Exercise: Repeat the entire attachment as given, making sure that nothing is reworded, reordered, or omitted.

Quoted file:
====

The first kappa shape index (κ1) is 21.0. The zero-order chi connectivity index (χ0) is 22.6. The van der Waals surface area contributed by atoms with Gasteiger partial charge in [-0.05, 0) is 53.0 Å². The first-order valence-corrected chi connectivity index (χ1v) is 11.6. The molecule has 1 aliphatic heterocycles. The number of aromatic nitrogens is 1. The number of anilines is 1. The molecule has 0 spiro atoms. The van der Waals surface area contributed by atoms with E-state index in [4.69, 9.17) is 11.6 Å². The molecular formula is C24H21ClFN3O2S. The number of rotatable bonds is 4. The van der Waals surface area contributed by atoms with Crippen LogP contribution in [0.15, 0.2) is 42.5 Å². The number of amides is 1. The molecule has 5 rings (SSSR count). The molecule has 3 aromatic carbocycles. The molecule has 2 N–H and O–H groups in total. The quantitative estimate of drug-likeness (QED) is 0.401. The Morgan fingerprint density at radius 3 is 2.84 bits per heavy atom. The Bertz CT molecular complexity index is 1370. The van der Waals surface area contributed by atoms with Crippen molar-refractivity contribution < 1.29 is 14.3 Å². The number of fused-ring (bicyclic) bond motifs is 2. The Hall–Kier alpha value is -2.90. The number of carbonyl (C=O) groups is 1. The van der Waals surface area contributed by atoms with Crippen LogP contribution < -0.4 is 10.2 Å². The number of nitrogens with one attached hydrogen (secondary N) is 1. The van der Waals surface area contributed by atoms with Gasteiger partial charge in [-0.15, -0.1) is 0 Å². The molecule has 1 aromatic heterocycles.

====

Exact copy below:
The first kappa shape index (κ1) is 21.0. The zero-order chi connectivity index (χ0) is 22.6. The van der Waals surface area contributed by atoms with Gasteiger partial charge in [-0.05, 0) is 53.0 Å². The first-order valence-corrected chi connectivity index (χ1v) is 11.6. The molecule has 1 aliphatic heterocycles. The number of aromatic nitrogens is 1. The number of anilines is 1. The molecule has 0 spiro atoms. The van der Waals surface area contributed by atoms with E-state index in [4.69, 9.17) is 11.6 Å². The molecular formula is C24H21ClFN3O2S. The number of rotatable bonds is 4. The van der Waals surface area contributed by atoms with Crippen LogP contribution in [0.15, 0.2) is 42.5 Å². The number of amides is 1. The molecule has 5 rings (SSSR count). The molecule has 3 aromatic carbocycles. The molecule has 2 N–H and O–H groups in total. The quantitative estimate of drug-likeness (QED) is 0.401. The Morgan fingerprint density at radius 3 is 2.84 bits per heavy atom. The Bertz CT molecular complexity index is 1370. The van der Waals surface area contributed by atoms with Crippen molar-refractivity contribution < 1.29 is 14.3 Å². The number of fused-ring (bicyclic) bond motifs is 2. The Hall–Kier alpha value is -2.90. The number of carbonyl (C=O) groups is 1. The van der Waals surface area contributed by atoms with Crippen LogP contribution < -0.4 is 10.2 Å². The number of nitrogens with one attached hydrogen (secondary N) is 1. The van der Waals surface area contributed by atoms with Gasteiger partial charge in [-0.15, -0.1) is 0 Å². The molecule has 1 aromatic heterocycles.